After a long history of opposition to tactical asset allocation, Russell Investments has not become a convert but is allowing for a “slower twitch” version of the discipline, says global chief investment officer of the consultant and multimanager, Peter Gunning.
An Australian now resident in Tacoma Beach, Gunning said he had come to appreciate the “rules-based culture” of the United States, and said applying it more to investing could help portfolios “stop falling prey to human emotion”.
Gunning used historical data on US small caps to show that one year of active underperformance by a manager, enough to get them sacked by many investors, was typically followed by three years of outperformance.
Gunning said this monitoring of the cycles of active management was now incorporated into Russell’s multimanager process as a way of reducing behavioural biases.
The suitability of individual markets for active management are also taken into account – for instance UK equities is one of the worst asset classes in the world for active management, in Russell’s opinion, because it has high local investor sophistication, high reporting frequency for companies (less room for price discovery), a relatively narrow and relatively concentrated benchmark, and high transaction costs (at least 50bps a trade, Gunning says).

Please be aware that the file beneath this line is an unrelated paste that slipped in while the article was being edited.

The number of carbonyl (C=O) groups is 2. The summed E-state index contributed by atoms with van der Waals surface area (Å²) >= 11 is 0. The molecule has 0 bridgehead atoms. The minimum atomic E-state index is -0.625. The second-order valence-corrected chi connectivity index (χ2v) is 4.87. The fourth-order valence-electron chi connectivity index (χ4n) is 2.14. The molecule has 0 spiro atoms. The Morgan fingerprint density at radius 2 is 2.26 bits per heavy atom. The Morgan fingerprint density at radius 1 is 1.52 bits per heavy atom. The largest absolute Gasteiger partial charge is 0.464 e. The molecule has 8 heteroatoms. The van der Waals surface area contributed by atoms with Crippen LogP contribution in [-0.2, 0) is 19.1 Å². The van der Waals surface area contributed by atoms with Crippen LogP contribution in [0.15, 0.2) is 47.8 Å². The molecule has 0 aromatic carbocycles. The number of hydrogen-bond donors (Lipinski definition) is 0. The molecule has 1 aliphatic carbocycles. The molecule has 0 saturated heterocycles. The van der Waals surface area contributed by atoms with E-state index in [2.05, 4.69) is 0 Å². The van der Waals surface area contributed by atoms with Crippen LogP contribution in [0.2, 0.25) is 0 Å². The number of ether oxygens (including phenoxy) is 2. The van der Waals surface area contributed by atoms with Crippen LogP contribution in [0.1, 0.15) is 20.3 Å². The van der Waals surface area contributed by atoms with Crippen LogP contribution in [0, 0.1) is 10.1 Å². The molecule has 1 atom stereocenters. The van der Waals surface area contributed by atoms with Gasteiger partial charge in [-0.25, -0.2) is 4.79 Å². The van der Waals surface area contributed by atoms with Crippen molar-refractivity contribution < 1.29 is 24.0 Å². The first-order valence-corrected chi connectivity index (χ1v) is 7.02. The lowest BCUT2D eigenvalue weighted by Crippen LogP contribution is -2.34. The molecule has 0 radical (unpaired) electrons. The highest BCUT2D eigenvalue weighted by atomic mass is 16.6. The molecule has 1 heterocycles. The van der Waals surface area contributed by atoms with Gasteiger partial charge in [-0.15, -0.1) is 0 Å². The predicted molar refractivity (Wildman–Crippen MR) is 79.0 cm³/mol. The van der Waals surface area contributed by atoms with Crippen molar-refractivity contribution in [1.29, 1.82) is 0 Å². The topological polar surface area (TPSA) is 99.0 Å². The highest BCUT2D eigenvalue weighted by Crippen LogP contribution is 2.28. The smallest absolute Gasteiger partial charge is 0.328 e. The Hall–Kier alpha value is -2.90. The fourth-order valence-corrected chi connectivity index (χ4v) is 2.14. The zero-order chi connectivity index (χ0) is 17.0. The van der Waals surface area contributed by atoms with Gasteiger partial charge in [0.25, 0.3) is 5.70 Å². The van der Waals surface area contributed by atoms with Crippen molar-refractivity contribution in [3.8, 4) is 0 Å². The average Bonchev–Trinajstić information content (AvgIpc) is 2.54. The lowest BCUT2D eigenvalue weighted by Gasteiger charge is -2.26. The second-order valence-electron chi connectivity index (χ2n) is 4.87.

Gunning said Russell is shifting internal resources toward areas of larger alpha opportunity, and expanding its research universe into new betas such as closed-end funds, green investing, natural resources, public private partnerships, agriculture and, through the “Edge Strategies Group” established by Gunning, insurance-based asset classes such as catastrophe bonds.
He made it clear that Russell, which has $151 billion in assets under management, was prepared to only take passive exposure to areas where it could sense no competitive advantage in eking out alpha.
Gunning also advised against auto-rebalancing, saying Russell had developed the ability to take tilts of up to 5 per cent away from long-term strategic asset allocation in its global diversified funds.
Russell has to manage this discretion carefully, advising its “traditional” advisory clients of its plans before implementing the tilts in its funds.